The food

After asking the waitress for her recommendation, we picked options from almost every part of the tapas menu. I tried to pick a few I’d had before as benchmark and some I’d never had to really see what was on offer. We tried:

  • Pan de la casa – toasted bread, tomato topped with garlic sauce and serrano ham
  • Croquetas de jamon – deep-friend Iberico ham and bechamel croquettes
  • Altas de pollo a la miel y limon – marinated crispy chicken wings with lemon and honey dressing
  • Albondigas en salsa de tomate – beef meatballs in a vegetable, tomato and white wine sauce
  • Chorizo a la parrilla – bread with grilled smoked sausage, piquillo pepper and cider reduction
  • Torreznos con mojo dulce – crispy pork belly with sweet and spicy sauce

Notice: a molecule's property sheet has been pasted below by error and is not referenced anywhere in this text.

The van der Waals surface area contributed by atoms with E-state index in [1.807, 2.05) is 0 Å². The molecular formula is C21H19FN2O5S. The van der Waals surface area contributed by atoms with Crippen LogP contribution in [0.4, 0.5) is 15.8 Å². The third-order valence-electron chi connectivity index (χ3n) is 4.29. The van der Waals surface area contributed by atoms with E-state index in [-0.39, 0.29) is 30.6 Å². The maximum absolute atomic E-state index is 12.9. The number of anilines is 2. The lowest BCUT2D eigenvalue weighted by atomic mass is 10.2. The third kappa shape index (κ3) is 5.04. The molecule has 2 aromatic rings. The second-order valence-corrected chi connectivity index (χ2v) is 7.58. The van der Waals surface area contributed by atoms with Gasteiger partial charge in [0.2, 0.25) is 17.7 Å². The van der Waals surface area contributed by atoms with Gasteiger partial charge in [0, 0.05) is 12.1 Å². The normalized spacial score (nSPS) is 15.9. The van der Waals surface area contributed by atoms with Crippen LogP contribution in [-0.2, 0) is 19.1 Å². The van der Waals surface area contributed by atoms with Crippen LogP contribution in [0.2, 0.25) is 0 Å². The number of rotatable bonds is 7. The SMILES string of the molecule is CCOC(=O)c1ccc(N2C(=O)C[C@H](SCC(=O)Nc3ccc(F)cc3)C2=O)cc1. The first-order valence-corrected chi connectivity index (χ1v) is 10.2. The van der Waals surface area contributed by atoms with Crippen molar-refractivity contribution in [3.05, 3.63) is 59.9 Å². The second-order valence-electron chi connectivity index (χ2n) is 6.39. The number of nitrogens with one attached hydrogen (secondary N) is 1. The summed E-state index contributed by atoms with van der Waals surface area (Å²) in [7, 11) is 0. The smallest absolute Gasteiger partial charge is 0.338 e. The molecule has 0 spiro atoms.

• Calamares fritos a la andaluza – squid strips tossed in flour, deep fried and served with alioli and lemon
  • Berenjenas fritas con miel – crispy fried aubergine with a spiced honey and thyme dressing
  • Patatas bravas – roasted potatoes with spicy tomato sauce and alioli

I’m pretty terrible with numbers and didn’t intentionally order so many dishes, but everything that came to the table was so different and really gave us a good idea of how good the rest of the menu is.